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Introduction Prior studies have shown that parent-adolescent relationships and peer relationships may be important factors associated with adolescent mobile phone addiction (MPA). The present study aims to further explore both the direct effects of parent-adolescent and peer relationships on adolescent MPA, and their indirect effects through the mediating roles of autonomy, competence, and relatedness needs satisfaction. Methods: Our sample consisted of 1766 Chinese adolescents (53.10% male; Mage = 13.33, SD = 1.94, range from 10-18 years) who completed questionnaires on parent-child relationships, peer relationships, psychological needs satisfaction, and MPA. SPSS 24.0 was used to analyze correlations among variables and Mplus 7.4 was used to test the structural equation model in this study. Results: (1) positive parent-adolescent relationships were negatively associated with adolescent MPA, while peer relationships did not show a significant association with MPA; (2) autonomy and competence needs satisfaction significantly mediated the effects of parent-adolescent and peer relationships on MPA, while the mediating role of relatedness need satisfaction between parent-adolescent and peer relationships and MPA was not significant; (3) the mediating effect of competence need satisfaction between peer relationships and MPA was significantly stronger than that between parent-adolescent relationships and MPA. Conclusions: This study explored the different mechanisms by which parent-adolescent and peer relationships influence adolescent MPA; these discoveries may contribute to intervention and prevention programs for adolescent MPA.
... According to self-determination theory, to support motivation, one should support the basic psychological needs, which are a) autonomy, in which individuals feel internally assent regarding their behavior and feel free of external constraints on behavior; b) competence, in which the individuals feel connected or skilled in their behavior; c) relatedness, in which the individuals meaningfully feel connected or involved with others (Beluce & Oliveira, 2015;Ryan & Deci, 2000;Sheldon & Filak, 2008). Supporting these needs allows an individual to become selfdetermined and fulfilled. ...
Article
Motivation has a vital role in successful learning and has garnered the interest of numerous scholars in a wide array of contexts, especially education. Despite such influence, literature in motivation has inconsistent findings with regard to gender. Also, shifting to online learning as a consequence of COVID-19 has impacted students’ academic motivation. This study is novel as it is the first to classify motivation types according to self-determination theory among Jordanian undergraduates in online learning environment throughout the COVID-19 pandemic. In particular, it examined the motivational Jordanian undergraduate profile and investigated the same in relation to gender. This study employed a quantitative approach with a web-based questionnaire. The study sample comprised 433 undergraduates who were enrolled in online courses offered at the University of Jordan. The data were collected in September of the academic year 2021–2022 using the academic motivation scale. Mann–Whitney U test was performed to examine gender differences in motivation type. Results demonstrated significant gender difference in motivation types. Females had more self-determination (U = 19,106, p = .024), intrinsic motivation to experience stimulation (U = 17,030, p = .000), identified regulation (U = 14,997, p = .000), and introjected regulation (U = 17,557, p = .000), while males had more amotivation (U = 17,557, p = .000). Implications of this study can inform online instructors and decision-makers to carefully consider online learning settings and employ intrinsic motivation strategies to boost students’ self-determination and enhance their motivation quality.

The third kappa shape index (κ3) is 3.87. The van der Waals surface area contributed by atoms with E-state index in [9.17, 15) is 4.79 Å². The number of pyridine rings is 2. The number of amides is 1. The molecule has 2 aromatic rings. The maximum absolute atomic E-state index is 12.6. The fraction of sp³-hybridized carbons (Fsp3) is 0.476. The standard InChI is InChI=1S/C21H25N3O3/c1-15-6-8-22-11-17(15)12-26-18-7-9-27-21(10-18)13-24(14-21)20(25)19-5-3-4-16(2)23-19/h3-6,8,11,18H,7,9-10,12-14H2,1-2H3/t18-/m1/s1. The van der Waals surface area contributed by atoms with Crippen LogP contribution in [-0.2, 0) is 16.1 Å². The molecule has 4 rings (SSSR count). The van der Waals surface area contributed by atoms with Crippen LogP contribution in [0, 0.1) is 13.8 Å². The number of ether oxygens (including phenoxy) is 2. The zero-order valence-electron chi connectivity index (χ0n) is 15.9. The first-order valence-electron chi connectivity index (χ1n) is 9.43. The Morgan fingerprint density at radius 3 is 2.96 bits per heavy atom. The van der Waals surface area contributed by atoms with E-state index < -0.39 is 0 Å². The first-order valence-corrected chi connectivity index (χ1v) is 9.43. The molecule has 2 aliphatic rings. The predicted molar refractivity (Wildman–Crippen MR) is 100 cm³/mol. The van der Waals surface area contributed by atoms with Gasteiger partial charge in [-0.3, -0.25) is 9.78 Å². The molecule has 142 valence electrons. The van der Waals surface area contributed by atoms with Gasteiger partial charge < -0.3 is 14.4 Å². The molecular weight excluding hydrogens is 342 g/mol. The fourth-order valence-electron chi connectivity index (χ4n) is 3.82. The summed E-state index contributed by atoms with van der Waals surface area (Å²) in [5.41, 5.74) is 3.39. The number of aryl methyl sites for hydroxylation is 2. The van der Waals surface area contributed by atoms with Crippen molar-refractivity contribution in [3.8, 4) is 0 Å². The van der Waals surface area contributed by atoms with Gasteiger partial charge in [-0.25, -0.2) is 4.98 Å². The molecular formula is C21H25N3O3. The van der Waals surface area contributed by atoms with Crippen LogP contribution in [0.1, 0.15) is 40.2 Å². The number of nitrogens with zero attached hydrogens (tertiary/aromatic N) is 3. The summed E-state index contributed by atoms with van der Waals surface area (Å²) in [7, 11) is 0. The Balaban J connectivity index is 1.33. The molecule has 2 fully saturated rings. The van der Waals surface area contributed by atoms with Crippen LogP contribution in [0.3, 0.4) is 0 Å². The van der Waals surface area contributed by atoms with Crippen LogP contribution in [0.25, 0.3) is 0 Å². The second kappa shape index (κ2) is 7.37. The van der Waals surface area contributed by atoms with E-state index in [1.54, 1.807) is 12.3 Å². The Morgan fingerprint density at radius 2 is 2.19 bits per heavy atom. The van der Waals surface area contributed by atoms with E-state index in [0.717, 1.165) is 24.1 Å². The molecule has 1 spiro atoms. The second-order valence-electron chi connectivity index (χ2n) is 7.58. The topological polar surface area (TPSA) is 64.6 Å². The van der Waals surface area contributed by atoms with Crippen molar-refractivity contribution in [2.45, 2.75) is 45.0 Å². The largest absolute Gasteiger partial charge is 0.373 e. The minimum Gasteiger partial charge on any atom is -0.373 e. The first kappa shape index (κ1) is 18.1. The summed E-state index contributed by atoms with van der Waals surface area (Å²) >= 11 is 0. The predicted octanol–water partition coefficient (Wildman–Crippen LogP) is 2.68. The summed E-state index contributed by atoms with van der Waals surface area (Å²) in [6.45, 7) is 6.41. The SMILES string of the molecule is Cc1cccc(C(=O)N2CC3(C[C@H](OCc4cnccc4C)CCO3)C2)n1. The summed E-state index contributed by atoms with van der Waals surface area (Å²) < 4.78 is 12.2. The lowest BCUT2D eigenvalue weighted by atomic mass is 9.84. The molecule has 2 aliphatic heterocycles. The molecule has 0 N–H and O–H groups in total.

... For instance, Millette and Gagné (2008) found that specific job features, such as perceived volitional choices (including choices for work methods, scheduling, and decision-making) and productivity on the job, positively correlated to volunteer workers' autonomous motivation. Besides satisfying the needs for autonomy, Sheldon and his colleague (Sheldon & Filak, 2008) also empirically proved that satisfying the needs for relatedness and competence can also improve people's intrinsic motivation. In their study, relatedness needs were fulfilled by an acknowledgment from the important ones, while the competence needs were expressed by efficacy beliefs and perceived positive performance feedback. ...
Article
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Employees often demonstrate various regulatory intentions toward multiple responsibilities they must fulfill on the job. Therefore, it is possible that employees’ motivation changes during the workday because of the various situations they have experienced and that these motivational fluctuations affect their subjective well-being across different activities. Following the integrated frameworks of the self-determination theory (SDT) and the hierarchical model of motivation (H-SDT), the present research studied the variations of employees’ daily motivation for work across different activities using the survey of day reconstruction method (DRM). Multi-level structural equation modeling (MSEM) was used to analyze the variations in the perceived three basic psychological (i.e., autonomy-, relatedness-, and competence-) needs-supportive features (NSFs), situational motivation, and variables capturing the employees’ subjective well-being (including vitality and positive/negative affect) laid out according to a list of work episodes in DRM. Results of this study confirmed that employees’ subjective well-being (mainly vitality and positive affect) were positively promoted by NSFs pertained to specific work activities via the indirect path of situational autonomous motivation at work. Furthermore, vitality and positive affect were also directly predicted by situational autonomous motivation. These empirical findings expanded the research evidence supporting employees’ subjective well-being as a multi-level and multi-dimensional dynamic motivational consequence promoted by configurable specific NSFs at work. We also discussed the limitations and future directions for this line of research.